Thursday, November 16, 2006

Bertran de Born and Ezra Pound on medieval war

I quote the following poem of Bertran de Born, one of the more bloodthirsty poets of the 12th c, from Cheyette's Ermengard of Narbonne, p. 278.

If both kings are bold and fearless,
we'll soon see fields strewn with bits
of helmets, shields, swords, and saddlebows,
and the trunks of men split down to their breeches,
and we'll see horses running aimlessly,
and lances sticking from ribs and chests,
and joy and tears and grief and happiness,
great loss and greater gain.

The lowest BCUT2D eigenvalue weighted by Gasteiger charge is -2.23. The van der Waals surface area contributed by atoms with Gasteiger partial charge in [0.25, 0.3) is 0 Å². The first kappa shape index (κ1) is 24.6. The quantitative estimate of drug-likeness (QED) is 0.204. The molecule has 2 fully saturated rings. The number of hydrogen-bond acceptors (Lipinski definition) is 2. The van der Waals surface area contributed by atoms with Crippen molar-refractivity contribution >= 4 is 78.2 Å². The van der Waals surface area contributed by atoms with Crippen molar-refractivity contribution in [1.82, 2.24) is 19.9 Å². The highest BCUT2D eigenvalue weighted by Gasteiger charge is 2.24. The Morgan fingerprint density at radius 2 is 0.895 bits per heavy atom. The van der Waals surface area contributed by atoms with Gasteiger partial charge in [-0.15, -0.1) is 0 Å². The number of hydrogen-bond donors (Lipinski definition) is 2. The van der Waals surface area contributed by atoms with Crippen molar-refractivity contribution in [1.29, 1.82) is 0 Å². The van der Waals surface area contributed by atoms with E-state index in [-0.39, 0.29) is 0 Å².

Trumpets, drums, banners, pennons,
standards, horses white and black,
we'll soon see, and the times will be good,
as we'll part usurers from their money,
and mule drivers will not dare to go on roads
in broad daylight, nor townsmen without fear,
nor merchants on their way from France.
Those who gladly rob will be rich.


Richard will measure by hogshead and bushel
his gold and silver, and think it happiness
to spend and give...
He'll want war more than a hawk wants quail.

Cheyette quotes Ezra Pound's comment on this song:

This kind of thing was much more impressive before 1914 than it has been since 1920.


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